15:58 GMT28 February 2020
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    Britain Says 'Cheerio' to EU (463)

    Great Britain's farewell to the EU has left no European country indifferent and on the sidelines. In Finland, which has earned a justified reputation as a loyal EU member, calls for a UK-style referendum have been heard from several parties. Even President Niinistö, who can by no means be called an EU-sceptic, admitted that the EU is not eternal.

    Speaking to media in Puumala, southeast Finland during a tour in the Finnish provinces, President Sauli Niinistö said that last week's Brexit decision will not have any significant impact on Finland's security, Finnish national broadcaster Yle reported. Niinistö went on to point out that so far, Britain had not shown any special interest in European security and defense policy. According the Niinistö, the UK may in the future strengthen its role through NATO.

    Also, Brexit's impact on stock markets and foreign exchange markets may be overestimated, Niinistö said, expressing hopes that the EU market will soon come back to normal and recover from the shock. Meanwhile, shares on the Helsinki Stock Exchange sank about six percent following the British referendum, reaching its lowest level in five years. At the same time, Niinistö admitted that Brexit was not to joke about.

    "Brexit is a serious message that says the EU is not eternal, even though we already got accustomed to the union," President Sauli Niinistö told the Finnish newspaper Hufvudstadsbladet.

    On Friday, President Niinistö will welcome his Russian colleague Vladimir Putin at his summer residence Kultaranta, a visit severely criticized in Finland's neighboring country Sweden. The agenda is expected to include discussions about Brexit, relations between Turkey and Russia and the situation in Ukraine. Remarkably, the immigration problem will be completely absent from the schedule, as the current of Mid-Eastern refugees via Russia to Finland has completely dried out after Russia's stern measures earlier this year. Finally, Niinistö pointed out that Russia, contrary to the widespread media stereotype, was not gleeful over the UK's decision to pull out.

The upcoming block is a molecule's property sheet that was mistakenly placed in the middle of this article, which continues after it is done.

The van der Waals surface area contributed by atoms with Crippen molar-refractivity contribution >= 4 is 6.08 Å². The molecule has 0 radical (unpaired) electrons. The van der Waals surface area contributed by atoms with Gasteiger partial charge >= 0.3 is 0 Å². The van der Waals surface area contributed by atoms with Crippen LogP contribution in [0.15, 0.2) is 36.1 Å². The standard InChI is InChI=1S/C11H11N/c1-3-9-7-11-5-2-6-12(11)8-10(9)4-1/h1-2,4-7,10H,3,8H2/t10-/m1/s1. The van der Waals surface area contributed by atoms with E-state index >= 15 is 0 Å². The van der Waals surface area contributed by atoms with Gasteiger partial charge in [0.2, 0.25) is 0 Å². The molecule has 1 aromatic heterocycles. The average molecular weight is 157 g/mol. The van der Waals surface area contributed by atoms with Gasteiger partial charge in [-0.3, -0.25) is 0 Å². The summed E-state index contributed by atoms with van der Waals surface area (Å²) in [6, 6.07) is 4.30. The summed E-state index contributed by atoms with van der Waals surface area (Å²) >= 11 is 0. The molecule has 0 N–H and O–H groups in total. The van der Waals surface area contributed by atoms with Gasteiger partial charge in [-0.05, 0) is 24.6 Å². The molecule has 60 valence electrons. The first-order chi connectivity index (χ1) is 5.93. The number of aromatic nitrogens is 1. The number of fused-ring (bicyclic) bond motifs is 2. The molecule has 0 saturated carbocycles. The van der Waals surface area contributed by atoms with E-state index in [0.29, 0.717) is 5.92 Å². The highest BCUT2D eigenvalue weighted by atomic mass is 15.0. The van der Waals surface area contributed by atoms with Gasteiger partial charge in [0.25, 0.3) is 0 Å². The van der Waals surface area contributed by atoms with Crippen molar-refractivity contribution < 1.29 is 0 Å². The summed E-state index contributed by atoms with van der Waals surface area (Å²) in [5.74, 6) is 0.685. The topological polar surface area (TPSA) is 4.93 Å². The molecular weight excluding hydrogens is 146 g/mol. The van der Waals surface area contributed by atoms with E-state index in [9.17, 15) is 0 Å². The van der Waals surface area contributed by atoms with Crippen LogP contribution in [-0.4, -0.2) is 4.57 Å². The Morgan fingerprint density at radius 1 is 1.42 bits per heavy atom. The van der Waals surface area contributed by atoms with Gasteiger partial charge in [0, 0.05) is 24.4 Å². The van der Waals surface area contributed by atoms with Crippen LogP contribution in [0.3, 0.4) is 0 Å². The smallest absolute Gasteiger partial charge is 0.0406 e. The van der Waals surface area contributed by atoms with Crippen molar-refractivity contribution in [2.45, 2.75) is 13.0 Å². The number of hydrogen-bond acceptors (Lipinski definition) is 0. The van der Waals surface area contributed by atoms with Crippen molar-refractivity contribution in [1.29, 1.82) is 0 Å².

"I haven't heard anything of this kind from there — only the celebrations of young Finns Party members," Niinistö commented, referring to the petition for a Brexit-style referendum, launched and authored by the party's youth wing leader Sebastian Tynkkynen. So far, the petition has harvested over 22,000 signatures in less than a week. Remarkably, the far-right populist Finns Party leader and current Foreign Minister Timo Soini, who a decade ago ran for presidency with a slogan "Where there is the EU, there is a problem," remained calm and added that the UK's decision must be respected.

    Prime Minister Juha Sipilä, who earlier expressed his disappointment with the Brits' decision to pack up, specifically ruled out the possibility of a popular vote during his term in office.

    "For me it has been clear that a referendum won't be organized. We have voted on it once and we Finns believe in one time," Sipilä told Yle.

    In April, Finnish lawmakers held a rare debate on whether the Nordic country should quit the euro after 53,000 people signed a petition by former PM and long-standing EU critic Paavo Väyrynen.

    Britain Says 'Cheerio' to EU (463)


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